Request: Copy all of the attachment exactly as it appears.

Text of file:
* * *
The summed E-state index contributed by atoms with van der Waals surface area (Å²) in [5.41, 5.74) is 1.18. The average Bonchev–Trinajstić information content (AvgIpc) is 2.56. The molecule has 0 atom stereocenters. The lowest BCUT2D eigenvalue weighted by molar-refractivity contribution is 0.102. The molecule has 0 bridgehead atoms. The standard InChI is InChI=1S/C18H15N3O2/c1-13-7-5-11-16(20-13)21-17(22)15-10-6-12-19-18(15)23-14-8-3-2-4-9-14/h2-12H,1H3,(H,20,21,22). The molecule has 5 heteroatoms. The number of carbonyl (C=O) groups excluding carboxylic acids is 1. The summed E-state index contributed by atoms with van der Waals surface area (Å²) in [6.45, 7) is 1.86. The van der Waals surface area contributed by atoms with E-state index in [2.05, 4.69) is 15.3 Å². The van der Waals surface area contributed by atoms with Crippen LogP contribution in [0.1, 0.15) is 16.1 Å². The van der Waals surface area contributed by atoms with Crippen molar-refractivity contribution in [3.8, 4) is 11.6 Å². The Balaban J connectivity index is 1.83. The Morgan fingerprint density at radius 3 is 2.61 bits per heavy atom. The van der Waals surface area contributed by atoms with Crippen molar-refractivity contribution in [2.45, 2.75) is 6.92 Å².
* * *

The summed E-state index contributed by atoms with van der Waals surface area (Å²) in [5.41, 5.74) is 1.18. The average Bonchev–Trinajstić information content (AvgIpc) is 2.56. The molecule has 0 atom stereocenters. The lowest BCUT2D eigenvalue weighted by molar-refractivity contribution is 0.102. The molecule has 0 bridgehead atoms. The standard InChI is InChI=1S/C18H15N3O2/c1-13-7-5-11-16(20-13)21-17(22)15-10-6-12-19-18(15)23-14-8-3-2-4-9-14/h2-12H,1H3,(H,20,21,22). The molecule has 5 heteroatoms. The number of carbonyl (C=O) groups excluding carboxylic acids is 1. The summed E-state index contributed by atoms with van der Waals surface area (Å²) in [6.45, 7) is 1.86. The van der Waals surface area contributed by atoms with E-state index in [2.05, 4.69) is 15.3 Å². The van der Waals surface area contributed by atoms with Crippen LogP contribution in [0.1, 0.15) is 16.1 Å². The van der Waals surface area contributed by atoms with Crippen molar-refractivity contribution in [3.8, 4) is 11.6 Å². The Balaban J connectivity index is 1.83. The Morgan fingerprint density at radius 3 is 2.61 bits per heavy atom. The van der Waals surface area contributed by atoms with Crippen molar-refractivity contribution in [2.45, 2.75) is 6.92 Å².